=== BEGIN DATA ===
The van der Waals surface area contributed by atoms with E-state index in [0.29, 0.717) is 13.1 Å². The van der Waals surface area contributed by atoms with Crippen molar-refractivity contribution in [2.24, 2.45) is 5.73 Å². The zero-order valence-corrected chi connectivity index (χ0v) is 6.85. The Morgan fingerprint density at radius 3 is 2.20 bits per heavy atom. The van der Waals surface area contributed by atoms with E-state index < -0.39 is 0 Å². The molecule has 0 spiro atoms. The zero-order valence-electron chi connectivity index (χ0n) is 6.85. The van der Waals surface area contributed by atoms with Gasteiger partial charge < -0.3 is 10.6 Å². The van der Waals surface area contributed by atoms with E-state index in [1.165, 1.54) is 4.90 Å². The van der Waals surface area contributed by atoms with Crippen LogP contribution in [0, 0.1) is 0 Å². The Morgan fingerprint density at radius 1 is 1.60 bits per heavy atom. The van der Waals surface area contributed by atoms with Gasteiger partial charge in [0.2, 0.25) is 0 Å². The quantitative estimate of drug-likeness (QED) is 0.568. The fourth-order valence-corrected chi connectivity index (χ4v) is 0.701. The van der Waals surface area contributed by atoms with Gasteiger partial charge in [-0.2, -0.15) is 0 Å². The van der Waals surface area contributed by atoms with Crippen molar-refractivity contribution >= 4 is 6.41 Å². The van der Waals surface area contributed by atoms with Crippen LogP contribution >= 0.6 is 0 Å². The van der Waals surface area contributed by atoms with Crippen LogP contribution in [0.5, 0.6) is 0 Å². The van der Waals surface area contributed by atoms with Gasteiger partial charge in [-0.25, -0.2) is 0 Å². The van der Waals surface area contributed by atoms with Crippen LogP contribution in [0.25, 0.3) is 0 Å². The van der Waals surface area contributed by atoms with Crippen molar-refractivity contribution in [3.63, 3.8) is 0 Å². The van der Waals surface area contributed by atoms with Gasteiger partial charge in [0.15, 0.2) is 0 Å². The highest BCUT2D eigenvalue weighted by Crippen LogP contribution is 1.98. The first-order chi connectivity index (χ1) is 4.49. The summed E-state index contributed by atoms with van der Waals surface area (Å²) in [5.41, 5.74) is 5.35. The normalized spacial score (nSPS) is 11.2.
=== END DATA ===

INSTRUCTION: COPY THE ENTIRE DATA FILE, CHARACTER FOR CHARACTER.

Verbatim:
The van der Waals surface area contributed by atoms with E-state index in [0.29, 0.717) is 13.1 Å². The van der Waals surface area contributed by atoms with Crippen molar-refractivity contribution in [2.24, 2.45) is 5.73 Å². The zero-order valence-corrected chi connectivity index (χ0v) is 6.85. The Morgan fingerprint density at radius 3 is 2.20 bits per heavy atom. The van der Waals surface area contributed by atoms with E-state index < -0.39 is 0 Å². The molecule has 0 spiro atoms. The zero-order valence-electron chi connectivity index (χ0n) is 6.85. The van der Waals surface area contributed by atoms with Gasteiger partial charge < -0.3 is 10.6 Å². The van der Waals surface area contributed by atoms with E-state index in [1.165, 1.54) is 4.90 Å². The van der Waals surface area contributed by atoms with Crippen LogP contribution in [0, 0.1) is 0 Å². The Morgan fingerprint density at radius 1 is 1.60 bits per heavy atom. The van der Waals surface area contributed by atoms with Gasteiger partial charge in [0.2, 0.25) is 0 Å². The quantitative estimate of drug-likeness (QED) is 0.568. The fourth-order valence-corrected chi connectivity index (χ4v) is 0.701. The van der Waals surface area contributed by atoms with Gasteiger partial charge in [-0.2, -0.15) is 0 Å². The van der Waals surface area contributed by atoms with Crippen molar-refractivity contribution >= 4 is 6.41 Å². The van der Waals surface area contributed by atoms with Crippen LogP contribution >= 0.6 is 0 Å². The van der Waals surface area contributed by atoms with Crippen LogP contribution in [0.5, 0.6) is 0 Å². The van der Waals surface area contributed by atoms with Gasteiger partial charge in [-0.25, -0.2) is 0 Å². The van der Waals surface area contributed by atoms with Crippen LogP contribution in [0.25, 0.3) is 0 Å². The van der Waals surface area contributed by atoms with Crippen molar-refractivity contribution in [3.63, 3.8) is 0 Å². The van der Waals surface area contributed by atoms with Gasteiger partial charge in [0.15, 0.2) is 0 Å². The highest BCUT2D eigenvalue weighted by Crippen LogP contribution is 1.98. The first-order chi connectivity index (χ1) is 4.49. The summed E-state index contributed by atoms with van der Waals surface area (Å²) in [5.41, 5.74) is 5.35. The normalized spacial score (nSPS) is 11.2.